This bird's name rarely seems to be spelt the same way twice. Opus has gone for Dideric. Wikipedia gives this and Didric. Zimmerman et al. Birds of Kenya and Stevenson and Fanshawe Birds of East Africa both go for Diederik. Some posters here have gone for Diderick. When I tried to search on Opus, only Dideric would work. Why is there no agreed spelling?

Incidentally, Zimmerman et al. Birds of Kenya and Stevenson and Fanshawe Birds of East Africa also have dramatically different pictures for the female: the former a green bird like the male with a rufous tint, the latter a rufous bird with a very slight green tint!

I uploaded my photo to the gallery as Niels suggested.

The gallery space readings don't seem to be right. The 'disk space used reading' seems to be the byte count with a kb suffix (and then repeated in brackets correctly with bytes).

Disk space allowed on your account: 653,600kb (669,286,400 bytes)
Disk space used on your account: 3,247,335kb (3247335 bytes)
Disk space remaining for your account: 650,429kb (666039065 bytes)
 

MacNara

Well-known member
Japan
Speke's Weaver J?

In the same tree that I found the juvenile Dideric Cuckoo which I posted above (and in the gallery), there was a juvenile weaver, which I tentatively identified as Speke's Weaver on the grounds that: a) it's roughly the right colouration; b) Dideric is said to parasitise this species; and c) Speke's adults were seen later a few kilometres away.

Is there anyone who can identify this bird with confidence (as I can't)?
 

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njlarsen

Gallery Moderator
Opus Editor
Supporter
Barbados
This bird's name rarely seems to be spelt the same way twice. Opus has gone for Dideric. Wikipedia gives this and Didric. Zimmerman et al. Birds of Kenya and Stevenson and Fanshawe Birds of East Africa both go for Diederik. Some posters here have gone for Diderick. When I tried to search on Opus, only Dideric would work. Why is there no agreed spelling?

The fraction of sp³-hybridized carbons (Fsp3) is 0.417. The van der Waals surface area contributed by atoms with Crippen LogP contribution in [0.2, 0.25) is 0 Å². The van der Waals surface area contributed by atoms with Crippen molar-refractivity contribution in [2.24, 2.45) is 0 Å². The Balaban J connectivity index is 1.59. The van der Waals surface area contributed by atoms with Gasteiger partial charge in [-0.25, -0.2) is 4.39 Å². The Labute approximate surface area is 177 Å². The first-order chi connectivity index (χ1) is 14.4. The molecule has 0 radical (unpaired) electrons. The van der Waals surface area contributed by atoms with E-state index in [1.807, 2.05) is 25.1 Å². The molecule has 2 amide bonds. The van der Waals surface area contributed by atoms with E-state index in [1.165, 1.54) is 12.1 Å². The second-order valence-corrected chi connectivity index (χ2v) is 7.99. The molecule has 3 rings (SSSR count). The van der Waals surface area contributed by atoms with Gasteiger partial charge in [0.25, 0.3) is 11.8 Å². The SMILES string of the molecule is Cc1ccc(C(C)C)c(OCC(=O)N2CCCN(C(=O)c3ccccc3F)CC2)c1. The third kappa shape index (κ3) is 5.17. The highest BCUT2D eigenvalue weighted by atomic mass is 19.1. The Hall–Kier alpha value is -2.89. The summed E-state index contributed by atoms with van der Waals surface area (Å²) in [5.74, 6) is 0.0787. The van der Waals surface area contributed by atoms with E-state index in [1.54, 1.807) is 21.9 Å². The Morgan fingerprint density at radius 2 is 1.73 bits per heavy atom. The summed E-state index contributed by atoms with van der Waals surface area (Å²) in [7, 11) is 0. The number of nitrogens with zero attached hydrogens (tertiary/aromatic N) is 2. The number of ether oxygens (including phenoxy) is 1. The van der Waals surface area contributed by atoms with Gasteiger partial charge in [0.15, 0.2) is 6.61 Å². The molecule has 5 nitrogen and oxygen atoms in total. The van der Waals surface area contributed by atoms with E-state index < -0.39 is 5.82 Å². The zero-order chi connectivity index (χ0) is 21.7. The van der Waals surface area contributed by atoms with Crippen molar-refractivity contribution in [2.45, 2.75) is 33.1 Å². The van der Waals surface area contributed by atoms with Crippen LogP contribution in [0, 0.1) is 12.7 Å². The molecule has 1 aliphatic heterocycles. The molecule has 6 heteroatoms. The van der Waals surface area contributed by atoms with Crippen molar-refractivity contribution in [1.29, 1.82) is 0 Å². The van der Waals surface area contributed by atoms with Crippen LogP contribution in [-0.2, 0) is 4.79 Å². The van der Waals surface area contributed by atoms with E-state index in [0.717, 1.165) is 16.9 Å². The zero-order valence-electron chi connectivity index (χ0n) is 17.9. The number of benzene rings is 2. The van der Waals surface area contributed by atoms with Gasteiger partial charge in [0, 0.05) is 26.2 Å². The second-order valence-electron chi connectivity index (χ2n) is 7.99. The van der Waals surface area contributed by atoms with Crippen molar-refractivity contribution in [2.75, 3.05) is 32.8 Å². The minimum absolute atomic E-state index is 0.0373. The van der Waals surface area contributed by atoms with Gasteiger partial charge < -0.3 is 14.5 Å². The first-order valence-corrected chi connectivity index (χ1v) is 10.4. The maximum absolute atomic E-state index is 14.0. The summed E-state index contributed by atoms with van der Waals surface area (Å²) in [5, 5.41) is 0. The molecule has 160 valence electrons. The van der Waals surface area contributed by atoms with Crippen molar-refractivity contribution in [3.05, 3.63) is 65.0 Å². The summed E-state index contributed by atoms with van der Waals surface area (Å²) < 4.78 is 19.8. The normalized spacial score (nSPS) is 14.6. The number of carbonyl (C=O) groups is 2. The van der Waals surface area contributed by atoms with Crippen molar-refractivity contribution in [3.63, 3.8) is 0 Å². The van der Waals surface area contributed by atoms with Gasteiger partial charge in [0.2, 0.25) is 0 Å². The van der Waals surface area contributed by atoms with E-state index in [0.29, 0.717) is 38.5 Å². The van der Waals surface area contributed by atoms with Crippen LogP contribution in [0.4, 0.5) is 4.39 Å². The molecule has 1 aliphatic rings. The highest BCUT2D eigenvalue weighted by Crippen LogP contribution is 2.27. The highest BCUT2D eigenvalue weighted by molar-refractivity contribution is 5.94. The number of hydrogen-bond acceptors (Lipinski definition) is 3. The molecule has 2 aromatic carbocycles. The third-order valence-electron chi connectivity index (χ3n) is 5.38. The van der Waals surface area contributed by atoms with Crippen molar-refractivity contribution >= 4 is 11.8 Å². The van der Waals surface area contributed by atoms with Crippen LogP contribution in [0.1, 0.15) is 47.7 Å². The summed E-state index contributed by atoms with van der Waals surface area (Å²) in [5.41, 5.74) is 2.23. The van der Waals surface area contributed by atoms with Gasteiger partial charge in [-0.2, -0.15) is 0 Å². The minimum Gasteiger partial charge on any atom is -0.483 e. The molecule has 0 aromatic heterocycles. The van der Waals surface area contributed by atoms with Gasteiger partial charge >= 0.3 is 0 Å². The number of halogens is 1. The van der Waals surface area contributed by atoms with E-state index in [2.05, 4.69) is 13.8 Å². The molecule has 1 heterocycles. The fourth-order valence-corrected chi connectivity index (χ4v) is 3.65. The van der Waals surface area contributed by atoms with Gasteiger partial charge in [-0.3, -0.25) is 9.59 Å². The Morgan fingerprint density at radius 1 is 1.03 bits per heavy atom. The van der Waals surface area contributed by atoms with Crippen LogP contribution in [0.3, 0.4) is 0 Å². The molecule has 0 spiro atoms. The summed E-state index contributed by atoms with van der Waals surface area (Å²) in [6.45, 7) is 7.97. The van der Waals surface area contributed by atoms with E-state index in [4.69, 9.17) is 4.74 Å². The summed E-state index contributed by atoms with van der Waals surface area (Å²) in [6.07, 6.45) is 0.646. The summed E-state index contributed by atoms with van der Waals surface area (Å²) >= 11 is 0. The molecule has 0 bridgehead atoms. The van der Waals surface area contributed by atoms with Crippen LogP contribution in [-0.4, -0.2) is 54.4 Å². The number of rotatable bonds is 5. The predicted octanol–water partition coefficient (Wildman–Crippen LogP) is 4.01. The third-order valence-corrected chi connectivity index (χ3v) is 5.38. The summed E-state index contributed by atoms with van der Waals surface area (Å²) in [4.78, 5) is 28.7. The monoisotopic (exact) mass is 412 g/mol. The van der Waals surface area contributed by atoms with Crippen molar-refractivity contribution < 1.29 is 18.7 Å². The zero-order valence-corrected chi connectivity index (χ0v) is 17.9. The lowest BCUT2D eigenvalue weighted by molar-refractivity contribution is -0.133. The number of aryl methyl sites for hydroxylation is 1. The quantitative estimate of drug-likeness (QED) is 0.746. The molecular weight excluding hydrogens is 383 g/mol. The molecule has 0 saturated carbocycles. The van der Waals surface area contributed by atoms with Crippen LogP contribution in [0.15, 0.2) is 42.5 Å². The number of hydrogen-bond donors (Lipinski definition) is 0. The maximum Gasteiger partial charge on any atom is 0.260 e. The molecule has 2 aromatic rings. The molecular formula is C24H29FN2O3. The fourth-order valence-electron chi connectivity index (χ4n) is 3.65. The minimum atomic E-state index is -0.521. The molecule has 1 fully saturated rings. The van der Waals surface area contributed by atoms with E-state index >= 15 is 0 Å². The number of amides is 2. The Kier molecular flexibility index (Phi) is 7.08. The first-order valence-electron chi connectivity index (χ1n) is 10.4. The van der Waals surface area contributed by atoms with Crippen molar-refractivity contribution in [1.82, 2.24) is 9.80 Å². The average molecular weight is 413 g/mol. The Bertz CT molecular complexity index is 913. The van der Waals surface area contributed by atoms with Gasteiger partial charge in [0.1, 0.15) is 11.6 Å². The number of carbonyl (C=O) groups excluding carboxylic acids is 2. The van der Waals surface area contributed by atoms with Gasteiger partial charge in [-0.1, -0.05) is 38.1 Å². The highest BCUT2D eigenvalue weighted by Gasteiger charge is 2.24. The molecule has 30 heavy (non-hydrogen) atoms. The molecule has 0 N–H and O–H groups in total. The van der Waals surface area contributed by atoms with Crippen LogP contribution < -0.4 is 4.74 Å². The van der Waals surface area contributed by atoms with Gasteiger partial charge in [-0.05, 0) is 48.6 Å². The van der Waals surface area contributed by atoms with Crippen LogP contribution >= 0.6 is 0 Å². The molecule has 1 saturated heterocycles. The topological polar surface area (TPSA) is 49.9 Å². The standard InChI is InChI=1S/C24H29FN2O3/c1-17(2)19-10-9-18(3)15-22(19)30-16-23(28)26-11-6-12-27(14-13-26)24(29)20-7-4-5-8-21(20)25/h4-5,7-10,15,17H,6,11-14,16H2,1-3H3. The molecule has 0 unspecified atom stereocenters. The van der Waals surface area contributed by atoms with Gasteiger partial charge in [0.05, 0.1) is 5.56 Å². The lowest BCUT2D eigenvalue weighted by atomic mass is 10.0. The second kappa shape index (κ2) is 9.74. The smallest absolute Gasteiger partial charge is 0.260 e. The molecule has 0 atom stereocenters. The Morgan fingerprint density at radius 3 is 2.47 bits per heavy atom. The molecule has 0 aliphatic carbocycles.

Incidentally, Zimmerman et al. Birds of Kenya and Stevenson and Fanshawe Birds of East Africa also have dramatically different pictures for the female: the former a green bird like the male with a rufous tint, the latter a rufous bird with a very slight green tint!

I uploaded my photo to the gallery as Niels suggested.

The gallery space readings don't seem to be right. The 'disk space used reading' seems to be the byte count with a kb suffix (and then repeated in brackets correctly with bytes).

Disk space allowed on your account: 653,600kb (669,286,400 bytes)
Disk space used on your account: 3,247,335kb (3247335 bytes)
Disk space remaining for your account: 650,429kb (666039065 bytes)

Didric Cuckoo should also have worked as far as I can see, and I added another couple of redirects so that two more alternative spellings should work in Opus.

I would not worry about the account bytes; it seems that there is an increase coming well in advance of you running out ...

Sinclair, birds of Southern Africa shows a female with less green on the back and buffy throat and upper breast

Niels
 
ZEISS. Discover the fascinating world of birds, and win a birding trip to Columbia
ZEISS. Discover the fascinating world of birds, and win a birding trip to Colombia
ZEISS. Discover the fascinating world of birds, and win a birding trip to Colombia